Just for kicks, we make a circle around the 800-foot-long warship anchored in the harbor, for it truly is a sight to see. Santa Barbara is a popular spot for the Navy to come and unwind, so there’s almost always a ship docked offshore. The harbor patrol is involved in this as well, taxiing sailors onto the mainland when needed and staying far away otherwise.

For fear of being blown to smithereens, we slow to a speed of 5 mph as we circle the massive vessel, careful to remain a distance of 100 yards away as per the rules since 9/11. Browning seems to know the monolith well, pointing out the ships’ missile interceptors and gun turrets.

I had seen a Navy ship similar to this the last time I was on the ocean, taking my out-of-state mother on a tour to see the dolphins and sea lions. I tell him about my last cruise and he lights up at the mention of sea lions.

“We’ve all got our sea lion adventures,” he tells me with a chuckle. I settle in for another job description. In a nutshell, it’s that harbor patrol officers capture and transport aquatic animals on a regular basis. They help sick dolphins, elephant seals and sea lions, which were getting ill and dying by the dozens a few years back due to a domoic acid outbreak. Browning said the sea lions are the most colorful of this faction, owing both to their belligerence towards mankind and to their sharp teeth. They make for stories simultaneously humorous and disconcerting.

“Sea lions attack surfers sometimes,” Sadecki says. “Those suckers try to nibble on people’s legs while they catch waves. It’s happened to me.” I imagine one of these flabby creatures on the offensive and the thought makes me smile, though I’m sure it would be pretty frightening, like an angry manatee that had become capable of inflicting harm.

About this time we reach our destination, a grisly looking boat with an equally grizzled occupant. Sadecki throws him a rope, the fisherman ties it to the back of his boat, and we’re off, dragging his algae-riddled vessel behind us toward the docks. I offer him a wave and a smile, which he doesn’t return. Too sea-weary, apparently. Plastic garbage pails overflowing with crabs litter his deck.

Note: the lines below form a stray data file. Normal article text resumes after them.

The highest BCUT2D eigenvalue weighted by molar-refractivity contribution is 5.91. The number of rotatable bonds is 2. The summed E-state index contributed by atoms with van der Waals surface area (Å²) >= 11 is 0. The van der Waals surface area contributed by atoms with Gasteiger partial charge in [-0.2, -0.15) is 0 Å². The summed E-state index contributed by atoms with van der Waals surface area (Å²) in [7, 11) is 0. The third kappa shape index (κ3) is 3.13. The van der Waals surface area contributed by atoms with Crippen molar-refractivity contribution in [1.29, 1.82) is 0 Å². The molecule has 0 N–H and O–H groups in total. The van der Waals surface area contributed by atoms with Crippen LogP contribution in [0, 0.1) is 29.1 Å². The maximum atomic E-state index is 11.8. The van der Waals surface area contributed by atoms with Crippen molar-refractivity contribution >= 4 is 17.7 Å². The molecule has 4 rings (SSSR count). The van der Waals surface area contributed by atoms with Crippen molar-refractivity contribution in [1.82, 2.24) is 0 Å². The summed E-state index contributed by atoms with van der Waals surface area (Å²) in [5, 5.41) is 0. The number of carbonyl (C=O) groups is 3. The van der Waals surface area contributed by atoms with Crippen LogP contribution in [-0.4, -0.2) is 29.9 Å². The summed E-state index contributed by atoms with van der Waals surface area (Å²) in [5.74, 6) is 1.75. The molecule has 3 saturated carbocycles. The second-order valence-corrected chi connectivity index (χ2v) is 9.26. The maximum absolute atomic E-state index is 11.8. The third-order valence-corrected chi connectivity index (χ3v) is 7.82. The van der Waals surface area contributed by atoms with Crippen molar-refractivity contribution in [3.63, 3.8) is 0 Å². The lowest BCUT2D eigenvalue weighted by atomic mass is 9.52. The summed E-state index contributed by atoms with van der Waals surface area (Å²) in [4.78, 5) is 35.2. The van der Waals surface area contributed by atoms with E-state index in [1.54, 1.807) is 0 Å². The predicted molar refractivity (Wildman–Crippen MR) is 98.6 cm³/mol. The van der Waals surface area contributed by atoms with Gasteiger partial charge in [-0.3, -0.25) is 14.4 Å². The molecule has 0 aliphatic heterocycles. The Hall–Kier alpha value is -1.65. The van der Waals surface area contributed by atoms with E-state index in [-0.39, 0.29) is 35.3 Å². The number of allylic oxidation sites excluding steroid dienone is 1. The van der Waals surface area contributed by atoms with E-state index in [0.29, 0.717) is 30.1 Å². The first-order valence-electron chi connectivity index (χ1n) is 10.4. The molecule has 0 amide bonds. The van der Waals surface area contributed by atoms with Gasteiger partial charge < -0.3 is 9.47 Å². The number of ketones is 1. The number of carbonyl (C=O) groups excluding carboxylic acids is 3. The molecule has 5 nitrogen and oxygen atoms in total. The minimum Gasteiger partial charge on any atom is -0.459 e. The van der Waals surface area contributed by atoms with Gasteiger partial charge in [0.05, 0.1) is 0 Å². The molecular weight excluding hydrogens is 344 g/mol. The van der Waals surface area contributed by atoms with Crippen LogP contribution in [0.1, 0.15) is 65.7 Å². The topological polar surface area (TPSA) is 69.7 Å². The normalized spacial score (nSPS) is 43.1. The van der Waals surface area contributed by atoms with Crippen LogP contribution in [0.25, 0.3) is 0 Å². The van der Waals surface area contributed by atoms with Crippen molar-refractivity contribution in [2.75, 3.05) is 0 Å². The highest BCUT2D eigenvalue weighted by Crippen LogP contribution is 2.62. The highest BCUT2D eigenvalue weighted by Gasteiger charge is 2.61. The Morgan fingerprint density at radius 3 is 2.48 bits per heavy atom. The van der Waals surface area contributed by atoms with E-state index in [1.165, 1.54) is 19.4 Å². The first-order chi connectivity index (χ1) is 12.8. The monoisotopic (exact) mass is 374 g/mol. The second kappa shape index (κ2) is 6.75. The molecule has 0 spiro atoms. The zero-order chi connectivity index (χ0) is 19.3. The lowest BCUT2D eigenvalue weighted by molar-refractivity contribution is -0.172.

Back at the docks, we pull the fisherman’s inanimate boat up to the side of our own and nudge it into its slip using our ship’s frame. We leave him to unload his catches and head back to home base, the station. Sadecki points out his favorite boats along the way, all of which are extravagant, large, and probably expensive to an obscene degree.

Inside the station, an office above harbor shops with large windows facing the sea, I meet two of the harbor patrol’s most illustrious members, Officer Brian Quittner and Sergeant Edward Stetson. Both are former California Boating Safety Officers Association Officers of the Year. Quittner was bestowed the award two years ago after finding an elderly man that had fallen off his boat. What the Coast Guard helicopters weren’t able to do with their bird’s-eye-view, Quittner did using calculations of wind speed, current and timing. He pinpointed with extreme precision where the man had drifted, and though I’m told that the man was found with only his lips above the water, the 78-year-old recovered. Sergeant Stetson, who has taught underwater diving at UCSB since 1980, got his award a decade ago for rescuing people from a sinking ship. These feats are discussed like they’re nothing big; just another day at the office.

Quittner and Stetson are both personable and easygoing men, like everyone I’ve met at the station. It is a job that no one seems eager to leave, evidenced by the fact that nearly every officer has been at it for over a decade, one of them for 22 years. They get together and go on snowboarding trips together. They have kids who play together. The Harbor Patrol seems less an occupation to these guys and more a lifestyle. To many, it is not a springboard to bigger and better things. This is the end of the line, as good as it gets.